Intersections of Beauty is a platform to celebrate the unique perspectives, aesthetics, and life experiences within the industry and our communities. We believe that beauty isn’t just one-size-fits-all. It ‘s FOR all. It’s Native American Heritage Month, and to celebrate we’re welcoming folks from Native communities to share their stories.
This week we spoke with horror actress and model Lilith Fury about balance, inclusion, and increasing visibility of Indigenous issues and activism.
Keep reading for the full conversation.
Name: Lilith Fury
Instagram Handle: @lilith.fury
How would your best friend describe you in a sentence or two: “incredibly resilient, and always thinking about the needs of others” – Alice Wright
Location: Los Angeles, CA
Hair Type/Texture: Thick and wavy
It’s Native American Heritage Month! What does it mean to you, and how do you like to celebrate?
When I was younger so much of my culture, and customs was kept from me, so I always try to use this month to help my son connect a little bit more to our history. I also try to promote as many Indigenous businesses as I can.
What are three things you love about your heritage and culture?
Balance. It’s not just endless consumption. Taking into account how you and your surroundings interact, and work with each other so that you aren’t an instrument of destruction. I love how resilient we are. That no matter how hard people try to destroy us, we survive regardless. Most of all, I love how regardless of tribe, we’re all family.
Was there ever a time when you struggled with your identity? How did you work through that?
My grandmother was in a residential school. She was renamed, and taught to hate herself, and her culture. Her trauma, and the trauma of the rest of my family in regards to their race/ethnicity resulted in everyone bending over backwards to erase our heritage. It wasn’t till I was a teenager that I began to get more in touch with my indigeneity. It was also when I began realising how many family customs were actually tribal, but I just wasn’t told.
Justice and equality have been major cultural topics in the last year. What stands out to you as some of the biggest moments for the Indigenous community?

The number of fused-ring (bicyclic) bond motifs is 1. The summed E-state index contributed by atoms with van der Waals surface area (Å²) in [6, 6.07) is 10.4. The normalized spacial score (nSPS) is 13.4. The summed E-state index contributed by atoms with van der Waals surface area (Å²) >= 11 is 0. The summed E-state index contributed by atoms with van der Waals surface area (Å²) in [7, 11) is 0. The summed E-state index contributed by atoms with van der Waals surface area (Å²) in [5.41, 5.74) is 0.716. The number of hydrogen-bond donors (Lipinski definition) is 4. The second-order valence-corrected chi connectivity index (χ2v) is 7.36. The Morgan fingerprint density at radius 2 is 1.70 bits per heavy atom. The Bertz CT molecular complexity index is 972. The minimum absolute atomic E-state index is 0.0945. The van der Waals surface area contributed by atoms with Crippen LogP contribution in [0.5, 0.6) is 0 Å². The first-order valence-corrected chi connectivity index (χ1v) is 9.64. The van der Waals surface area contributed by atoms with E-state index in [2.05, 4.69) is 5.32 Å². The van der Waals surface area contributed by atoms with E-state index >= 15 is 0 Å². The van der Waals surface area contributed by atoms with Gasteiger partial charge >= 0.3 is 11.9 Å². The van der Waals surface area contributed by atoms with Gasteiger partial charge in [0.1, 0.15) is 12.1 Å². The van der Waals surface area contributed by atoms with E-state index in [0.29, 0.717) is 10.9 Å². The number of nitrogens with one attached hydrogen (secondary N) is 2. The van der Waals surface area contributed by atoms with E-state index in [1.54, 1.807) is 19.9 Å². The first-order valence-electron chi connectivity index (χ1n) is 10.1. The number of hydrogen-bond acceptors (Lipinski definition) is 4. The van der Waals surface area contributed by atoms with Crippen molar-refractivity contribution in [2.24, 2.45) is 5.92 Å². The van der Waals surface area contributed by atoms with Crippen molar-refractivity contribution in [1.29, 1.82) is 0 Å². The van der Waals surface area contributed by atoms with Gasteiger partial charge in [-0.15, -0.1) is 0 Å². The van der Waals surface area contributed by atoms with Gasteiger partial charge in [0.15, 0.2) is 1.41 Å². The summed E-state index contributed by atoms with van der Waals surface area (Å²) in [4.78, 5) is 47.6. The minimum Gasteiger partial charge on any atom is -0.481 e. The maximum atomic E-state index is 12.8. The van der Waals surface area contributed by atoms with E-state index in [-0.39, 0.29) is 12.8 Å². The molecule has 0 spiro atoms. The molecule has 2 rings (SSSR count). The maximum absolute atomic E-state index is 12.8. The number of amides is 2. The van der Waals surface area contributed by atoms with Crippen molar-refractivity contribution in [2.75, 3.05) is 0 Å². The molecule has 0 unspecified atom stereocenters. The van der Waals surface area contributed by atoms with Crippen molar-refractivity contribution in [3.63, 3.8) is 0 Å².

When it comes to indigenous peoples, it feels like we’re often an afterthought. Indigenous women are 10x more likely to be murdered than any other ethnicity. 84.3% have experienced violence. 56.1% have experienced sexual violence. Most of this violence is being done by non indigenous peoples. Very few realise that the gender wage gap is even worse when race/ethnicity is taken into account. Where white women earn 79¢ to every white man’s dollar, Black women get 63%, Indigenous Hawaiian & Pacific Islanders get 59¢, Native American Indigenous get 57%, and Latinas are 54¢. It’s great that people are finally starting to care, but I wish it wasn’t just when it’s popular to [care] because of something trending online.
What do you think the beauty industry stands to learn from Indigenous culture? How should the industry change to be more inclusive?
The use of natural materials to create beauty products instead of relying so much on everything being synthetic. It’s much better for the environment, as well as health.
How do you use your platform as a step toward radical inclusion in the beauty industry?
I try to work with brands that haven’t had other fat, disabled, or indigenous models before so as to help aid in normalisation. I’ve also worked with a few brands in extending their sizing options to be more inclusive.
Tell us the first lesson you ever learned about caring for your hair. Who was with you when you began your hair care journey?
My grandmother always told me to keep my hair long, never over-wash, and when I braid my hair I need to think of positive affirmations, hopes, and dreams so that they’ll be intertwined with me. I always felt that was really beautiful.
What’s a question we should have asked you? (and what’s the answer??)
What tribe are you part of? Paiute, Atikum, and Anacé.